Imaginations by Carolyn Clarke also suggests teaching children to lay down, relaxed, with an eye mask (lavender? chamomile?) to aid them in letting go, and also to block distracting visual stimuli. My boys lay on their stomachs with chin on hands when they use their jars usually, though they have used them at their desks as well. We also sit criss-cross-apple-sauce style with knees touching and eyes closed on occasion, but that’s more often when we need to re-connect with each other. As a connectivity tool, meditation is an amazing alternative to ‘time out’. Some see that as a ‘non violent’ method of discipline (and being raised in a house/religion that insisted that spanking was the only/best way, I saw time out that way for a long time. Even though I used it sparingly, it still wasn’t ‘comfortable’, but I lacked the tools to do anything else when mine were very small).
With age and experience comes wisdom, and now I liken the ‘time out’ method as similar to the practice of ‘shunning’ that some religions endorse as a corrective method. Having experienced that several times myself, I now see the practice (both of them), as somewhat extreme. I feel that children need to be held a little closer in times of trial, rather than exiled. Rather than isolating an immature child to think for themselves and draw what conclusions they may, drawing them closer and having some time to reconnect physically and spiritually, without the burden of conversation, for a bit eases the way into a productive conversation where redirection can be effective. It’s very difficult to touch someone you love and maintain anger and irritation – the physical connection somehow short-circuits the negative emotion. I need to take my own advice more! So that’s something I also want to work on – meditation practice with the kids and physically connecting with them instead of distance when I am frustrated with them.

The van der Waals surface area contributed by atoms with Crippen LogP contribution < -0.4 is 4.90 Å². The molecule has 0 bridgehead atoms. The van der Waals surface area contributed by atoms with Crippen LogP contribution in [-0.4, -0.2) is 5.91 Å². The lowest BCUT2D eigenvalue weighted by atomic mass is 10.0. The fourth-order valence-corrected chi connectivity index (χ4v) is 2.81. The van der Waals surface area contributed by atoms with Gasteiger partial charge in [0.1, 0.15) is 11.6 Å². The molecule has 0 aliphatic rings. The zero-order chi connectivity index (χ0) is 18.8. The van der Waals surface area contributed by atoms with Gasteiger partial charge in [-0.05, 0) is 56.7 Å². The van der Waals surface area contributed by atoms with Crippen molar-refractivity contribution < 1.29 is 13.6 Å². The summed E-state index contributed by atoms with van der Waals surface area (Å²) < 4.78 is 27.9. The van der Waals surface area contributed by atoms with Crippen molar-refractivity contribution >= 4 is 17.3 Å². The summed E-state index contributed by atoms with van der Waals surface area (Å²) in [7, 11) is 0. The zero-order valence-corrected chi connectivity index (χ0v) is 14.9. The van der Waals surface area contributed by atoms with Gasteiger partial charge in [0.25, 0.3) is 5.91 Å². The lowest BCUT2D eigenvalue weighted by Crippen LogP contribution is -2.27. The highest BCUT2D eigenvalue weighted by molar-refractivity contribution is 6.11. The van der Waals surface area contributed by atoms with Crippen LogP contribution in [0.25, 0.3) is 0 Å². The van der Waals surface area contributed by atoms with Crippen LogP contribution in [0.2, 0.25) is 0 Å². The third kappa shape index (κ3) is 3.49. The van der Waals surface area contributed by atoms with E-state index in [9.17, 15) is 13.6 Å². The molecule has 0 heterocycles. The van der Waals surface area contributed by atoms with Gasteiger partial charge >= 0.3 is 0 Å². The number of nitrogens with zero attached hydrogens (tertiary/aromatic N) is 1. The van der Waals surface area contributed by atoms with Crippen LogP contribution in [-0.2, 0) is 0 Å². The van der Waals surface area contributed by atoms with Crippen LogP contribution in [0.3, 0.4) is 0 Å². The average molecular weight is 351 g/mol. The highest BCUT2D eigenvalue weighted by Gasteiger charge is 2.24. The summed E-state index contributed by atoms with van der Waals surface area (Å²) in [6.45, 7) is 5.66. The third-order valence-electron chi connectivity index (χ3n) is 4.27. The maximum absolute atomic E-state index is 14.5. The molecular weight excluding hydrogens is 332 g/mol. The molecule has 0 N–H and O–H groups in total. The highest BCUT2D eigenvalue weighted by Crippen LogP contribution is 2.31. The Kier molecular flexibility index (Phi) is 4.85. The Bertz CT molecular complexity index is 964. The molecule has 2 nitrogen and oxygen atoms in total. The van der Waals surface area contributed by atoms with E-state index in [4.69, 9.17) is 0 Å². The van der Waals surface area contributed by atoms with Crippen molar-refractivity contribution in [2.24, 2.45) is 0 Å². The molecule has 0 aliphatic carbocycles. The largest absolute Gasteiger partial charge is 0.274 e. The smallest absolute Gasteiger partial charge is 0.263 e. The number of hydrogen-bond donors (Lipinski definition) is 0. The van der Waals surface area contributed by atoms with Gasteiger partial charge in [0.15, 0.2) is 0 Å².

Another thing I have started doing is copying and printing the kid crafts that we do and add them to the kids’ Shadow Books. There’s not a huge population of Pagans who have grown up this way, and as a parent, I often have a hard time finding ‘traditional but modern’ new crafts or esbat/sabbat-specific activities. I figure by documenting the things we do, they will have their own ‘tradition’ handed down to them to use with their children if they so desire. My path is pretty eclectic, and constantly adding new elements as I learn them, or modifying old ones. It’s also neat to have a record of my path as it progresses. I used to be really diligent about filing my papers into the correct Shadow Books (binders) and have gotten lazy about that, too. I started re-arranging my shelves and cabinet the other day, so I want to finish that as well.
How about you? Have you tried meditation with your kids? Any tips or tricks you’d like to share?